U.S. Figure Skating has again snubbed openly gay former U.S. champion Rudy Galindo for their Hall of Fame (video of his amazing championship 1996 performance is below). And some are wondering how many different prejudices have come into play this time. For the Mexican-American, openly gay skating champion who publicly disclosed he has HIV, there are certainly reasons to wonder. Gwen Knapp was in San Jose at the championships last weekend and talked with Galindo about the prejudice he has faced over time:
When he missed on the Hall of Fame vote again this year, failing to top 50 percent for the third time, Galindo felt some of that rejection all over again. He rarely turned serious during his 15-minute chat with reporters, but he spoke quietly and carefully when asked whether he suspected bias.
"It always comes to the forefront when I don't get nominated or selected to do something. 'Is that why?' " Galindo said. "That was my whole life growing up in amateur skating. (Not being) the All-American boy. But times have changed. ... Still, it's always in the back of my mind, so I can't say no."
Ann Killion at Sports Illustrated adds:
Off the ice, Galindo was a breakthrough figure for skating. He is Mexican-American, raised in a trailer park in San Jose and struggled financially over the years to keep skating. Shortly before his '96 performance, he came out as a gay man - a revolution in a sport where homophobia remains closeted still. In 2000 he announced he was HIV-positive.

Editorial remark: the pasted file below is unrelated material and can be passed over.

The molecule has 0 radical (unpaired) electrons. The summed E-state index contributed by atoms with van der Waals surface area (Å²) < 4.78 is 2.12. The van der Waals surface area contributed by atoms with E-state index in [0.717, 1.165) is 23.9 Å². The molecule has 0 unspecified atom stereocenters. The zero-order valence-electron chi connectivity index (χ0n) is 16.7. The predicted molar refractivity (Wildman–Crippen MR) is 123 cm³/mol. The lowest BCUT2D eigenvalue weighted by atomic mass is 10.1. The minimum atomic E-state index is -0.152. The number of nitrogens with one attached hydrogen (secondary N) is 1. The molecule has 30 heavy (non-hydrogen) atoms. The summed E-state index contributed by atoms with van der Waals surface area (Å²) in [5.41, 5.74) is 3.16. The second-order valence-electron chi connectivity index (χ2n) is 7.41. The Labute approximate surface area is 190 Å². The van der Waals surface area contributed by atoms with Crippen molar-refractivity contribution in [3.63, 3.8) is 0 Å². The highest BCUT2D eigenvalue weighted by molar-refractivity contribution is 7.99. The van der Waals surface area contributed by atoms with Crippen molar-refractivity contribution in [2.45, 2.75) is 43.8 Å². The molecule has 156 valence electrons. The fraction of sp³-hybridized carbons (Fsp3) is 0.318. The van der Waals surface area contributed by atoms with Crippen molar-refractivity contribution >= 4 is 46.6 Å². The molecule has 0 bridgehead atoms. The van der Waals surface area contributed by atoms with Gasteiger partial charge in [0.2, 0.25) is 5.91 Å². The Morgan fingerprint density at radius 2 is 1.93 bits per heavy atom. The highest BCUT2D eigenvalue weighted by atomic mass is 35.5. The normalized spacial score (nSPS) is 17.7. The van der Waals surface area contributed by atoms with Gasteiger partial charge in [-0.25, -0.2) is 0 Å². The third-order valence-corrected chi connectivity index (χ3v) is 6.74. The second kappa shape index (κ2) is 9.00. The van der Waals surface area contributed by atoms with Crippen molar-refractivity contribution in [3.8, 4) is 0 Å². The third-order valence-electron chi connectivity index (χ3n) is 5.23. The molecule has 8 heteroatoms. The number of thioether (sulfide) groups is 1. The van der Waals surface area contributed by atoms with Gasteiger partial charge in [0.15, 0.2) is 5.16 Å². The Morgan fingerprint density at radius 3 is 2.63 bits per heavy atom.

Galindo deserves to be in the Hall of Fame. Skating officials were so certain that he would be elected, they planned how to handle and market the event. But he failed to get the required 51 percent of the votes.
Throughout his competitive career, Galindo struggled to be accepted by the figure skating powers. So there's good reason to speculate that the old guard still doesn't want to acknowledge his accomplishments.
While figure skating is a stereotypical "gay" sport, the homophobia there is well-documented. Resentment about the stereotype rains down from the mostly straight people running the sport. Four-time U.S. champion Scott Hamilton has not held back at times when talking about gay people. From our friends at Rainbow Ice:
It is clear from [his] book that Hamilton has attempted to do some soul-searching on the issue. "'Homophobic' was an accurate description of my feelings toward gay men," he wrote (p. 192). "I used to joke about the lifestyle, partly because I had spent the previous 16 years fending off the cruel humor directed at me. 'Fairy,' 'sissy,' 'faggot,' I had heard them all." Hamilton's story is a clear example of how homophobia affects U.S. male skaters regardless of their personal orientation.
From Hamilton's general tone, it is difficult to imagine that he will ever be fully pro-gay, but he makes an effort. His final words on the subject (p. 194) deal with the fact that in skating, all things boil down to the essentially personal and honest nature of the sport: "If your sexuality is an important part of your makeup and you want to show it on the ice, then go for it. Do what makes you happy. Some people will like it, and some won't."
Even as recently as 2010, homophobia showed its ugly face by keeping Johnny Weir from an Olympic medal.